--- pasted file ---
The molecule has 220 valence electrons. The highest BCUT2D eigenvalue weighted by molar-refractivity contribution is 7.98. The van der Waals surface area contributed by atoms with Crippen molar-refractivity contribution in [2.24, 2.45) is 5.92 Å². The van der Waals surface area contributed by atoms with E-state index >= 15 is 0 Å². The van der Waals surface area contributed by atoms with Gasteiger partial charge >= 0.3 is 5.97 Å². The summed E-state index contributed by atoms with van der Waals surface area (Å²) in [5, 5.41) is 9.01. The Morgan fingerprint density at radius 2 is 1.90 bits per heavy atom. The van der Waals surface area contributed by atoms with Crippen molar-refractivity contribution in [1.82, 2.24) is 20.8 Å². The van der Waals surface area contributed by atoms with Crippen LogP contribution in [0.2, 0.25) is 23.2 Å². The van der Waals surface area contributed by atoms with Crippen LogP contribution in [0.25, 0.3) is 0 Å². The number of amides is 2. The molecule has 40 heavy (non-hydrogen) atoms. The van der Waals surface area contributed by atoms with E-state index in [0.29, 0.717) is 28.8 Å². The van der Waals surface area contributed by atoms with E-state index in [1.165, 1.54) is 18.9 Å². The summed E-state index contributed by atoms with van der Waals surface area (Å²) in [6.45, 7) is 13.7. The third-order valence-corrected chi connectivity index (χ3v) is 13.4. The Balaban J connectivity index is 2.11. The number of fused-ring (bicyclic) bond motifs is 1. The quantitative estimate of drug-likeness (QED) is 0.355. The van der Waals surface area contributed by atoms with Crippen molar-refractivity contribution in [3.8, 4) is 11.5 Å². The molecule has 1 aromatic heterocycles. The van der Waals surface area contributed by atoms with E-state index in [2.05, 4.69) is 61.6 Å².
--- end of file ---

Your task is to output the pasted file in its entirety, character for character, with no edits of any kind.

The molecule has 220 valence electrons. The highest BCUT2D eigenvalue weighted by molar-refractivity contribution is 7.98. The van der Waals surface area contributed by atoms with Crippen molar-refractivity contribution in [2.24, 2.45) is 5.92 Å². The van der Waals surface area contributed by atoms with E-state index >= 15 is 0 Å². The van der Waals surface area contributed by atoms with Gasteiger partial charge >= 0.3 is 5.97 Å². The summed E-state index contributed by atoms with van der Waals surface area (Å²) in [5, 5.41) is 9.01. The Morgan fingerprint density at radius 2 is 1.90 bits per heavy atom. The van der Waals surface area contributed by atoms with Crippen molar-refractivity contribution in [1.82, 2.24) is 20.8 Å². The van der Waals surface area contributed by atoms with Crippen LogP contribution in [0.2, 0.25) is 23.2 Å². The van der Waals surface area contributed by atoms with Crippen LogP contribution in [0.25, 0.3) is 0 Å². The number of amides is 2. The molecule has 40 heavy (non-hydrogen) atoms. The van der Waals surface area contributed by atoms with E-state index in [0.29, 0.717) is 28.8 Å². The van der Waals surface area contributed by atoms with E-state index in [1.165, 1.54) is 18.9 Å². The summed E-state index contributed by atoms with van der Waals surface area (Å²) in [6.45, 7) is 13.7. The third-order valence-corrected chi connectivity index (χ3v) is 13.4. The Balaban J connectivity index is 2.11. The number of fused-ring (bicyclic) bond motifs is 1. The quantitative estimate of drug-likeness (QED) is 0.355. The van der Waals surface area contributed by atoms with Crippen molar-refractivity contribution in [3.8, 4) is 11.5 Å². The molecule has 1 aromatic heterocycles. The van der Waals surface area contributed by atoms with E-state index in [2.05, 4.69) is 61.6 Å².